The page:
Signal Detection Theory and Roc Analysis in Psychology and Diagnostics: Collected Papers

By John A. Swets | Go to book overview

6
Medical Imaging Techniques: A Review

Fundamental to the evaluation of a medical imaging technique is a reliable and valid measure of diagnostic accuracy. Ideally, an assessment of accuracy will be expressed in such terms that it can also serve as the basis for a valid description of that technique's utility, in terms of cost and benefit.

The relative operating characteristic (ROC) is the single analytic technique known to provide both the desired accuracy index and the desired basis for a description of utility. The reliability and validity of the ROC's accuracy index stem from the fact that this index reflects only the inherent discrimination factors of the diagnostic alternatives for an image reader. This index, specifically, is unaffected by decision factors, ie, by a reader's tendencies to favor or disfavor one diagnostic alternative, tendencies which will vary both between readers and within a reader. Further, the ROC analysis yields the particular balance or trade off among all image-based decision probabilities--including the probabilities of various correct and incorrect decisions--that will result from any particular decision factors that the investigator might want to specify. Therefore, in evaluating the utility of an imaging technique, by pursuing a decision flow diagram from the imaging stage to outcomes at some further stage, the investigator can begin with appropriate image based decision probabilities. The appropriate trade off among image-based decision probabilities will be the one that reflects the values, costs, and other event probabilities, that the investigator believes are inherent in that diagnostic/therapeutic technique, rather than the trade off that happens to be yielded by any test reader.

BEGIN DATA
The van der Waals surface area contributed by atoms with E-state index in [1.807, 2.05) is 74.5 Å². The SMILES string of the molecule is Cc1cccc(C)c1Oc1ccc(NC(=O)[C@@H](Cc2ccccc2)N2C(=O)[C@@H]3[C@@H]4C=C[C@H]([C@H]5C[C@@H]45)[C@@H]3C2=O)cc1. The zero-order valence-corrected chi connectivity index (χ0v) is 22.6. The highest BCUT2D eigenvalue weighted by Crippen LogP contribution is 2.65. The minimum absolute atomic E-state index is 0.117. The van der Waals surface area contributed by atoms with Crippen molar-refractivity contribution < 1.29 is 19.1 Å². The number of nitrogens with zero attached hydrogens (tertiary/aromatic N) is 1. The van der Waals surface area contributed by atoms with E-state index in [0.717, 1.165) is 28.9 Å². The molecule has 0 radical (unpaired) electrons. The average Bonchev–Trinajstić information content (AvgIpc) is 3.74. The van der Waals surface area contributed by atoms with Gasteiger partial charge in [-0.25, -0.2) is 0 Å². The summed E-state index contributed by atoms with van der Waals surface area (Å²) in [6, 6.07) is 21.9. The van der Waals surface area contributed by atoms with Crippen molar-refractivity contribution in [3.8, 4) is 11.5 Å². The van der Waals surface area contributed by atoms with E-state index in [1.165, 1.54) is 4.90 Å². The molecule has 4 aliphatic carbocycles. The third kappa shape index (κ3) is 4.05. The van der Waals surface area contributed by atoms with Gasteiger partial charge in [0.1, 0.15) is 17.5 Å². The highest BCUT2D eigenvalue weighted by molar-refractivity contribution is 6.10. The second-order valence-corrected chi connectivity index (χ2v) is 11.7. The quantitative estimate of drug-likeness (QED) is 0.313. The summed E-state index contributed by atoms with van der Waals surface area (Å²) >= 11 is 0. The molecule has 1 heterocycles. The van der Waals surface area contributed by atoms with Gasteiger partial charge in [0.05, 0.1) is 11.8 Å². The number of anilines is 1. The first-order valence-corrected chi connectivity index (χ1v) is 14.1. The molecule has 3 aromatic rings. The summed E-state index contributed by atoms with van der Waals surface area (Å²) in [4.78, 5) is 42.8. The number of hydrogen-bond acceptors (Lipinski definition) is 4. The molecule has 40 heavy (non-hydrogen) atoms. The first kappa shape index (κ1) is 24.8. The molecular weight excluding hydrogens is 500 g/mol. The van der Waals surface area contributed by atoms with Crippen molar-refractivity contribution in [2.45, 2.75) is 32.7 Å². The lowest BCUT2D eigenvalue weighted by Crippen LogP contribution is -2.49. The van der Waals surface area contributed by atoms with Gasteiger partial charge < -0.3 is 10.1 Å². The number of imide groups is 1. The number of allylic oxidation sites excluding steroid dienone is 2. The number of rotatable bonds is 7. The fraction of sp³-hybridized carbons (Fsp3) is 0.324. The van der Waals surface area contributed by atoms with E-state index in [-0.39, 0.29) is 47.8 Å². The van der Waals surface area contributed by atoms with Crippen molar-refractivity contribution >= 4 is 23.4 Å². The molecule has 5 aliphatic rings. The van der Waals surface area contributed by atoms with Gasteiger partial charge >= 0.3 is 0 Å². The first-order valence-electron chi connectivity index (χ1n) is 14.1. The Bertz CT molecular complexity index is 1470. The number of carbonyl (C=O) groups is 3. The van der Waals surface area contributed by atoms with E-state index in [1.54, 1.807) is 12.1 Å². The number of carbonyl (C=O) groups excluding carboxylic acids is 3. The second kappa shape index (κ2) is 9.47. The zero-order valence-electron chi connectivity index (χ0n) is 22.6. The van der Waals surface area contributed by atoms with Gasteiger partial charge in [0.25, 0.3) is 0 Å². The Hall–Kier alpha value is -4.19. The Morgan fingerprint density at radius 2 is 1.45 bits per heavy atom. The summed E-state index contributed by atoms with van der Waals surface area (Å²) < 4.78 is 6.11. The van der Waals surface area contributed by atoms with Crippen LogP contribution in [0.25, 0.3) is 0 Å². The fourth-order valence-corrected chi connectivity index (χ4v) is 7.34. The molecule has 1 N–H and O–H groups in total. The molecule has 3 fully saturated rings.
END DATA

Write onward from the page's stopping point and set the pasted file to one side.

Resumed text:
This report focuses on the use of the ROC in assessing technique accuracy. I begin with a brief review of the basic concepts of ROC analysis, emphasizing contrasts between the ROC's accuracy index and certain other indices commonly used in medical evaluation.

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Signal Detection Theory and Roc Analysis in Psychology and Diagnostics: Collected Papers
Table of contents

Table of contents

  • Scientific Psychology Series ii
  • Title Page iii
  • Contents v
  • Preface vii
  • Acknowledgments xi
  • Introduction xiii
  • I - Theory, Data, and Measures 1
  • 1 - The Relative Operating Characteristic in Psychology 7
  • Summary 28
  • References and Notes 29
  • 2 - Form of Empirical Rocs in Discrimination and Diagnostic Tasks 31
  • References 56
  • 3 - Indices of Discrimination or Diagnostic Accuracy 59
  • References 95
  • II - Accuracy and Efficacy of Diagnoses 97
  • 4 - Measuring the Accuracy of Diagnostic Systems 99
  • Concluding Remarks 115
  • References and Notes 116
  • 5 - Choosing the Right Decision Threshold in High-Stakes Diagnostics 121
  • Concluding Remarks 140
  • References 141
  • III - Applications in Various Diagnostic Fields 143
  • 6 - Medical Imaging Techniques: A Review 147
  • Summary 164
  • References 165
  • 7 - Medical Imaging Techniques: An Illustrative Study 169
  • 8 - Enhancing and Evaluating Diagnostic Accuracy 185
  • References 199
  • Appendix a Feature List 199
  • Appendix B Checklist 201
  • 9 - Information Retrieval Methods 205
  • Appendix a Feature List 233
  • 10 - Predictive Validities of Aptitude Tests 235
  • References 248
  • 11 - Accuracy and Response Bias in Survey Research 249
  • Conclusions 267
  • References 267
  • 12 - System Operator Response to Warnings of Danger 269
  • References 290
  • Appendix: Computer Programs for Fitting Rocs 293
  • Author Index 295
  • Subject Index 303
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